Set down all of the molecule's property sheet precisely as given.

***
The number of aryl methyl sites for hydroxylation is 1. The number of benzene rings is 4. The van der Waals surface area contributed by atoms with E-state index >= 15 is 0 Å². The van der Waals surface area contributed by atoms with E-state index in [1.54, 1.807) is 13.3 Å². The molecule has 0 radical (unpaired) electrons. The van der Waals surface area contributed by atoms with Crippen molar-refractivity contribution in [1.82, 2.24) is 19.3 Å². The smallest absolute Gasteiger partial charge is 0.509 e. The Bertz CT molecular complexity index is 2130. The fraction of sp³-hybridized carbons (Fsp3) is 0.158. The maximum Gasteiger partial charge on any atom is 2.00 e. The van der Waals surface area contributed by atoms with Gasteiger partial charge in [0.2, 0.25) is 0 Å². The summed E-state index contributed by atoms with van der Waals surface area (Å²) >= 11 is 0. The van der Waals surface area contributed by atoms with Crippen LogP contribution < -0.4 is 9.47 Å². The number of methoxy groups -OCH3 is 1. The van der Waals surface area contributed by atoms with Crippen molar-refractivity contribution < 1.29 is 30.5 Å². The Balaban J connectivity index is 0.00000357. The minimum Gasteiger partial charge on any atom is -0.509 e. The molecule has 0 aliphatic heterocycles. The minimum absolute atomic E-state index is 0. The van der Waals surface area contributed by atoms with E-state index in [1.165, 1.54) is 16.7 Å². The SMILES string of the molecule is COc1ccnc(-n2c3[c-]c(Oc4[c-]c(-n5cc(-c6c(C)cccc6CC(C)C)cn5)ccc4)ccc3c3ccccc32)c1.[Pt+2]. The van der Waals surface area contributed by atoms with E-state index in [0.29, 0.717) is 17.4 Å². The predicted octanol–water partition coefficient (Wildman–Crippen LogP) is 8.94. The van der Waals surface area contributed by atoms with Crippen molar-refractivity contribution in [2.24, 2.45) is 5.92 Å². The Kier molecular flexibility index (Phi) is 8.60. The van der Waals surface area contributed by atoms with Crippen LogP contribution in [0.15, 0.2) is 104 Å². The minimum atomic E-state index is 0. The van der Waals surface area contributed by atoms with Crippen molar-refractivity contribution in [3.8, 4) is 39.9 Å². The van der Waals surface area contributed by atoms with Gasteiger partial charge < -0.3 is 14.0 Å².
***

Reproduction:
The number of aryl methyl sites for hydroxylation is 1. The number of benzene rings is 4. The van der Waals surface area contributed by atoms with E-state index >= 15 is 0 Å². The van der Waals surface area contributed by atoms with E-state index in [1.54, 1.807) is 13.3 Å². The molecule has 0 radical (unpaired) electrons. The van der Waals surface area contributed by atoms with Crippen molar-refractivity contribution in [1.82, 2.24) is 19.3 Å². The smallest absolute Gasteiger partial charge is 0.509 e. The Bertz CT molecular complexity index is 2130. The fraction of sp³-hybridized carbons (Fsp3) is 0.158. The maximum Gasteiger partial charge on any atom is 2.00 e. The van der Waals surface area contributed by atoms with Gasteiger partial charge in [0.2, 0.25) is 0 Å². The summed E-state index contributed by atoms with van der Waals surface area (Å²) >= 11 is 0. The van der Waals surface area contributed by atoms with Crippen LogP contribution < -0.4 is 9.47 Å². The number of methoxy groups -OCH3 is 1. The van der Waals surface area contributed by atoms with Crippen molar-refractivity contribution < 1.29 is 30.5 Å². The Balaban J connectivity index is 0.00000357. The minimum Gasteiger partial charge on any atom is -0.509 e. The molecule has 0 aliphatic heterocycles. The minimum absolute atomic E-state index is 0. The van der Waals surface area contributed by atoms with E-state index in [1.165, 1.54) is 16.7 Å². The SMILES string of the molecule is COc1ccnc(-n2c3[c-]c(Oc4[c-]c(-n5cc(-c6c(C)cccc6CC(C)C)cn5)ccc4)ccc3c3ccccc32)c1.[Pt+2]. The van der Waals surface area contributed by atoms with E-state index in [0.29, 0.717) is 17.4 Å². The predicted octanol–water partition coefficient (Wildman–Crippen LogP) is 8.94. The van der Waals surface area contributed by atoms with Crippen molar-refractivity contribution in [2.24, 2.45) is 5.92 Å². The Kier molecular flexibility index (Phi) is 8.60. The van der Waals surface area contributed by atoms with Crippen LogP contribution in [0.15, 0.2) is 104 Å². The minimum atomic E-state index is 0. The van der Waals surface area contributed by atoms with Crippen molar-refractivity contribution in [3.8, 4) is 39.9 Å². The van der Waals surface area contributed by atoms with Gasteiger partial charge < -0.3 is 14.0 Å².